Living among the ghosts kept life interesting for local family
By Cindy Mullet
Ranger-Review Staff Writer
“The ghost did it.”
For years that was the answer Colleen Lee heard when she questioned her daughters about shoes left in the middle of the floor of the bedroom they had just been told to clean or toys scattered around their rooms.
When they moved to a house in Glendive, her daughters insisted it was haunted, Lee said. She didn’t believe them and could always find another explanation for the strange things they said were happening in their bedrooms, one upstairs and one downstairs, and the downstairs rec room.
“What’s wrong with you?” she’d ask when they insisted that ghosts were active in those rooms.
Then one day, when her oldest daughter was gone and Lee was sick, she decided to sleep in the daughter’s bedroom so she wouldn’t keep the family awake. She had just fallen into a restless sleep when she was startled awake by a noise, she said.
An empty rocking chair was vigorously rocking away. “Oh, stop,” she snapped. “I’m sick and trying to sleep.” The rocking stopped instantly on her command. There was no gentle slowing down. It just stopped.
“Ok, there might be something to this ghost thing,” she decided.
The Lees came to accept the ghost or ghosts in their home. They were never threatening. They just became an interesting part of the house. Unexplained noises, the downstairs television coming on or going off when no one was in the room were just part of life, she said.
If the television going on and off got too annoying, they would just holler down the stairs, “Quit clicking on the tv,” and it would stop, she added.
Not everyone appreciated the presence of ghosts though. One year they hosted a foreign exchange student who was very uncomfortable with the idea of ghosts and definitely didn’t want to talk about them, she said.
They had given him the downstairs bedroom and one morning he came up and asked if he could move upstairs. Lee told him they’d have to clean out the other bedroom first and questioned why he wanted to make the move.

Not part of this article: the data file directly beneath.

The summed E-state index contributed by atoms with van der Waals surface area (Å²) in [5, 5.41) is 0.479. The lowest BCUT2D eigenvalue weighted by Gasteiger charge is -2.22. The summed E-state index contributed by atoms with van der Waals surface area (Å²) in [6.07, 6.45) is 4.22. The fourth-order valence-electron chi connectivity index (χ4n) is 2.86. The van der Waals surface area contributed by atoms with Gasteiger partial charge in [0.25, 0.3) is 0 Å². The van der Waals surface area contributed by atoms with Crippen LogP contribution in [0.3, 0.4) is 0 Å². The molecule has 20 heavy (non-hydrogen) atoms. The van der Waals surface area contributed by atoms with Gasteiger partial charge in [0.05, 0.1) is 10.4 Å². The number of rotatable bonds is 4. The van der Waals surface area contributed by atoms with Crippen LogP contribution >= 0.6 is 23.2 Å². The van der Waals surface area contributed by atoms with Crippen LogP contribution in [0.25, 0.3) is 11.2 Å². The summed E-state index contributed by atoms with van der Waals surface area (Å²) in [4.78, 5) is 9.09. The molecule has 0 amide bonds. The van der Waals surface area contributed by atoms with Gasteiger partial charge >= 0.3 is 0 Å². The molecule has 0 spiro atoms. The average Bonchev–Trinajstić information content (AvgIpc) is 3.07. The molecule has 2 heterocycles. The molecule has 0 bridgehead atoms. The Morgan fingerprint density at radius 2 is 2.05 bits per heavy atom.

He told her that he had been having bizarre dreams that seemed very real. The previous two nights an older lady had been in his room. She said her name was Gracie and she kept crying, telling him she couldn’t find her way home.
“Oh, that’s just Gracie,” Lee told him, explaining that an older woman who lived two doors down had died a few days before. The woman had Alzheimer’s and couldn’t remember where she lived.
Lee assured the student that “Gracie” wouldn’t hurt him. He should just tell her that she was almost home, she just had to go down two more houses. That did not comfort him. He went back down, packed his things into two bags and brought them upstairs. He never entered that room again, she said.
After living with ghosts for 25 years, Lee’s interest was piqued and she started looking for them in other places. On a tour to Bannack, they visited one of the buildings where people had reported seeing ghosts, she said.
As she stepped into the building she decided to say something to test for ghosts so she announced, “Obviously, you aren’t here,” and immediately she felt nauseous and was suddenly cold, even though it was a 100 degree day, she said.
Lee told her husband she needed to step outside as she was afraid she was going to throw up. She went outside, sat down on a bench and immediately felt fine. The ghost had made its point, she said.
On a visit to the Bullock Hotel in Deadwood, S.D., Lee was part of a tour group who had gone upstairs to the second floor. Members of the group were standing on one side of the stairway looking across at the guide on the other side, she related.
As the guide was talking everyone in the group was clicking away with their cameras, taking photos of the ornate furnishings, when one woman suddenly exclaimed, “Oh, my gosh.” The others gathered around and discovered she had captured the image of a young girl in pigtails with a cheesy smile standing in front of the guide and on the stair side of the railing. They were looking at a ghost, Lee said.
The Lees no longer live in the “haunted” house, but the memories of living with ghosts are still very real. They weren’t scary. They just made life interesting, she noted.
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